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Supergirl – Ace Reporter Review

"A reporter returns to her roots"

It’s been nearly a month since the last episode of Supergirl aired and when I protested the heavy focus on Mon-El of late. I’d like to think that the showrunners were reading my reviews and taking my critiques into consideration. More likely, they took stock of where the show was heading during their weeks-long sabbatical and course corrected. As talented and likeable an actor as Chris Wood is, it never made sense to have such a monomial focus on his character given the other talented actors and intriguing characters competing for screen time.  

If anything,“Ace Reporter” suffers from focusing on too many characters at once, which gives the episode a frantic feel at times and a sense of clutter throughout. The primary storyline centers on Lena Luthor (Katie McGrath) and her former science/life partner Jack Spheer (Rahul Kohli). Lena visits Kara’s apartment to invite her to see Spheer, who has come to National City to unveil nanotechnology that he boasts will revolutionize healthcare. As old sparks start to rekindle between Lena and Jack, Kara is tipped off by a whistleblower in Jack’s company, Spherical Industries, about the dangers of the nanotechnology. As if on cue, the nanobots swarm into the parked car Kara and the whistleblower have been sitting in, causing it to explode. Kara is OK, of course, but the whistleblower, it turns out, isn’t invulnerable.

Kara goes to see James at his CatCo office about this incident, only to be drawn into another snippy confrontation with Snapper Carr (Ian Gomez). They previously encountered one another at the aforementioned Spherical unveiling, where Kara had to overcome Snapper’s attempt to talk over her question to Spheer. You may recall that Snapper fired Kara after she published a blog about the Cadmus threat without his consent. In his mind, she broke journalistic ethics even if her information proved to be correct and likely saved lives in the process. You’d think Snapper would be just a bit more lenient toward Kara because of that, but I suppose a caricature of an old-time newspaper man has to have his standards. In any event, Snapper tracks down another Spherical whistleblower at his apartment, and once again the nanobot swarm attacks. They form a cocoon around the whistleblower and somehow atomize him–that’s the best description I can come up with for what happens to the poor sap–but Supergirl is able to spirit Snapper away.

With two ex-Spherical employees now deceased, Kara has every reason to think that Spheer himself is behind their deaths. Kara and Mon-El (who, it should be noted, doesn’t make his first appearance until about halfway through the episode) crash Lena and Jack’s date so that Kara can grill Jack some more about his nanobots. That gambit proves unsuccessful, not to mention awkward, but as Kara and Mon-El are leaving Mon reveals that he’s lifted Jack’s security card. This enables the bespectacled pair to lurk around Spherical like a millennial Nick and Nora Charles before finding, conveniently enough, the evidence that proves Spheer is behind the nanobot swarm, and is in fact the nanobot swarm itself.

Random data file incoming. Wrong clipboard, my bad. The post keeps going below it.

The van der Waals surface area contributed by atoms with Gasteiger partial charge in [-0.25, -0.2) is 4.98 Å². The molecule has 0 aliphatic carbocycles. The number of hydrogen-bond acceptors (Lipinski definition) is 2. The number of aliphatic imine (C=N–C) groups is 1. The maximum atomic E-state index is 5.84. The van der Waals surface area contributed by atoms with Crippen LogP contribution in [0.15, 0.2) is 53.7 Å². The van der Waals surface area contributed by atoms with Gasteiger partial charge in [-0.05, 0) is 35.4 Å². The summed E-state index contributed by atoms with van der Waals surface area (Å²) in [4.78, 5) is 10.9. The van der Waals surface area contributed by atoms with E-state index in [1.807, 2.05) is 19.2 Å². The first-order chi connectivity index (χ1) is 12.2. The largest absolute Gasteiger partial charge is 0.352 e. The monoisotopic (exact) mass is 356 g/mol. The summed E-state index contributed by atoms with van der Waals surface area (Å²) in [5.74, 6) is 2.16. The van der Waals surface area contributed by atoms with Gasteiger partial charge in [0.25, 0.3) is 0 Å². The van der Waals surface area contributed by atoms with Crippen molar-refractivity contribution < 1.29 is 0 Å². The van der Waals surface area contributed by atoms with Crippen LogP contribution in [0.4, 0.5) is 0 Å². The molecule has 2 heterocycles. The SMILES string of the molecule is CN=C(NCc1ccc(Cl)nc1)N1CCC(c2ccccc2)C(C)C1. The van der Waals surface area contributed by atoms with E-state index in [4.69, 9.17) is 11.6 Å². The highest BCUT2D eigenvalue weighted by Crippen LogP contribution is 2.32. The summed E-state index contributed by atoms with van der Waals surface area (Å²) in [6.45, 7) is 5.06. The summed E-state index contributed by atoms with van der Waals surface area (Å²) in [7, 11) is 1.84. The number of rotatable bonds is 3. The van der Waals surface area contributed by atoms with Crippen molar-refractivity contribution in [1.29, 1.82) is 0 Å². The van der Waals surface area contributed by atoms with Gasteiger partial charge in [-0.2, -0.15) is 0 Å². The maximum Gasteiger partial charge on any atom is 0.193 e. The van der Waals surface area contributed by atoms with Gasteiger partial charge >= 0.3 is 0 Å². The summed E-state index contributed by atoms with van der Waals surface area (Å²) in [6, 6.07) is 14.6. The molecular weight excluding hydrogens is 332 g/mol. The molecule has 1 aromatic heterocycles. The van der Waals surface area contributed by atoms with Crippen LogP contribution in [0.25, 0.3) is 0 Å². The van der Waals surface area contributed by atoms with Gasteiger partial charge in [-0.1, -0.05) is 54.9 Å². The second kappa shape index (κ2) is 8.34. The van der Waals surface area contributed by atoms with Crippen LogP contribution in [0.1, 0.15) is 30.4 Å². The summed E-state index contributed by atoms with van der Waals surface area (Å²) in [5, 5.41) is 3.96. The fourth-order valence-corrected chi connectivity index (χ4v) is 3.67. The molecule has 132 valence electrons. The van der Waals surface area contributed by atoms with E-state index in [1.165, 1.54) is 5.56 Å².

The denouement for this storyline is a bit unexpected but at the same time somewhat anticlimactic: it turns out that Spheer’s assistant has been controlling Spheer against his will and making him kill the whistleblowers because they’re bad for business. This has the effect of robbing Jack of his agency as a character, which is too bad because I would’ve liked to have seen it revealed that he was using his roguish charm to seduce Lena to the dark side. But instead we get a scene which climaxes in Lena making a Sophie’s Choice to kill her man in order to save Supergirl. Kara later visits Lena at her office to support her, and it was nice to see the show re-emphasize that bond.

The episode also re-establishes Kara’s bond with Snapper, with the latter giving the former byline credit on the Spherical story. Kara also tearfully apologizes to Snapper for her previous indiscretion and he magnanimously accepts that apology. Although this scene feels somewhat oily with male condescension, it does lead to an end result that I approve of: Kara’s reinstatement as a CatCo reporter. Honestly, it never made much sense to fire her in the first place aside from creating a bit of temporary drama. As I’d remarked a few reviews back, CatCo was and is an important part of Supergirl’s milieu in that it gives her a sense of purpose beyond being a superhero. Not to mention prosaic concerns like paying the rent, unless we’re now being led to believe that the DEO has a great pension plan or something.
Speaking of the DEO, they make nary an appearance in this episode, which I suppose is refreshing in that it puts the spotlight on characters like Lena who’d gone undeservedly neglected. I’d like to bring up the storyline involving James, Winn, and Lyra as the Three Amigos of crimefighting, but it seems as if I’ve run out of space in this review. Hopefully we can talk about it some other time.

Rating
7.5
Pros
  • A renewed focus on interesting characters like Lena Luthor
  • A return to civilian work life for Kara, Ace Reporter
Cons
  • A suitably proportional amount of Mon-El
  • A valiant yet futile attempt to make the "Guardian thing" happen

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